“I’m positive,” I say.
“You are visiting the parks.”
“The what?” I ask, trying to focus on his words as Cason grunts and groans in the next room.
“You said you were visiting a friend in Florida. I assume you’re visiting the parks.”
“Right, the parks. For sure,” I say, hating to lie but having no choice in the matter. I can’t let him know who I’m with. He considers Cason, a boy who was tossed around in the system, from the wrong side of the tracks. If you ask me, that’s why he has so much character and integrity, and is so unlike the judgmental, unyielding stuffed shirts my father wants to see me with.
Cason said horrible things about you, Londyn.
Why am I suddenly second-guessing that?
Oh, because it just doesn’t fit with his character.
“Is everything under control, Londyn?” he asks.
Wow, not “How are you, really?” Or “I’d really like to see you for Christmas,” but instead, “Is everything under control?”
“Yes, of course everything is under control,” I say, and when I hear movement at the door I lift my head and find Cason watching me carefully. One hand goes to my chest in surprise, the other clutches my phone tighter when it nearly falls to the floor. “I have to go,” I say quickly. I end the call and slide my phone into my shirt pocket.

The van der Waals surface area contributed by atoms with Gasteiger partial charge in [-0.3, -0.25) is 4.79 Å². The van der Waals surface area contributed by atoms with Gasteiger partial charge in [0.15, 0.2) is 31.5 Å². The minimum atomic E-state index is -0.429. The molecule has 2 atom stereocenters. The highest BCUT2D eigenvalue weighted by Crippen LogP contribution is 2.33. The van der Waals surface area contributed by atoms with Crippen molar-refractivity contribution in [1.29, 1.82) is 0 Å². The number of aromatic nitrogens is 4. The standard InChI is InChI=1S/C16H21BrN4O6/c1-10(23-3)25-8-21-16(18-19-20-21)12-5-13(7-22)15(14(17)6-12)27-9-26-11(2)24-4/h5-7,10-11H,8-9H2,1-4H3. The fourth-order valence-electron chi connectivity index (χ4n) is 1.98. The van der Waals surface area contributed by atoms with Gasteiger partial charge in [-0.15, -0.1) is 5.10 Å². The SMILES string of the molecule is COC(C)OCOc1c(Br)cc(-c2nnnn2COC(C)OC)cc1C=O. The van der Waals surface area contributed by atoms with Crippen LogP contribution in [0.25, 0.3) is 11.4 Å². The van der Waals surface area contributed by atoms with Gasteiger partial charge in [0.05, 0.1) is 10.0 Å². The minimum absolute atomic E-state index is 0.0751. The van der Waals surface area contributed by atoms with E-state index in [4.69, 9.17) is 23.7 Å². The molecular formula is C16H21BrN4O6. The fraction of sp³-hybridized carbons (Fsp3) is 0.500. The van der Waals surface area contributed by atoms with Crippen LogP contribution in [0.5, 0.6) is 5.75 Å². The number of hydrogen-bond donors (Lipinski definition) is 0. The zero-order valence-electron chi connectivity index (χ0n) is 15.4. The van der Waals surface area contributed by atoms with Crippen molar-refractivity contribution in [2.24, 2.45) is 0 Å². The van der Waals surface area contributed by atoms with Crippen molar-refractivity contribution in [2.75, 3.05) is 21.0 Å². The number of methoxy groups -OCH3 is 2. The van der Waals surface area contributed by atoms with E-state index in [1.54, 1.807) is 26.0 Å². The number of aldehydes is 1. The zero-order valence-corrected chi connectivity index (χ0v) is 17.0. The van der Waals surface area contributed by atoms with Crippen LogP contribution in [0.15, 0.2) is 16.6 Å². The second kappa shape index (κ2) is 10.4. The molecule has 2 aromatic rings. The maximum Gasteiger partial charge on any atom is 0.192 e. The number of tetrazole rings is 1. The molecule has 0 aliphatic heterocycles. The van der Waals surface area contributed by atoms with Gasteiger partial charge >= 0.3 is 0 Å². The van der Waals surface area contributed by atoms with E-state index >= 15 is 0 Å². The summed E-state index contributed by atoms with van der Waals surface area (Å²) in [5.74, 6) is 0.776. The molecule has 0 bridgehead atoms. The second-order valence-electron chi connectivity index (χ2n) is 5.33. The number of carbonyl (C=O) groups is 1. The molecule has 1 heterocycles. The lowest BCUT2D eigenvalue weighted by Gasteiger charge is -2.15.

“You okay?” Cason asks, his gaze moving over my face.
“I’m good,” I say and push my father from my mind. “I’m just about to make hot chocolate. The tree is up?”
“Yeah, but not before it gave me a hard time.”
“Logs and hard times. I don’t know what I’m going to do with you.”
He laughs, and reaches for the mugs. His body brushes mine and a soft sigh catches in my throat. I scoop chocolate into the mugs, pour in the hot water, and we make our way back to the living room.
“Ready to start decorating?” he asks, putting one hand on his hip, like he has no idea where to start. Why would he?
“Can we sit for a minute?”
He turns to me. “Are you sure you’re okay?”
“Actually I’m great and I want to talk to you about something.” I shift on the sofa barely able to contain my excitement.
He lowers himself across from me and I say, “You know all the designs I’ve been working on all week.”
“Yeah, personally,” he teases with a wag of his brow. “I’ve been the lucky guy to take them off you.”
I laugh and playfully whack him. “I had an idea and I’d love to run it by you.”
“Your business is Hard Wear. You cater to busy men on the go, men who hate to shop, or simply don’t have a lot of money to spend on quality, fashionable clothes.”
“That’s it in a nutshell.”
“What about women? There are lots of women in that same category, too. Lots of women who hate to shop—” His brow raises like I’ve truly gone crazy.
“If that’s what you think.”
I laugh. “It’s what I know.”
“You do seem to know a lot about a lot,” he says, and for a second I’m not sure what he’s referring to. “Anyway, go on.”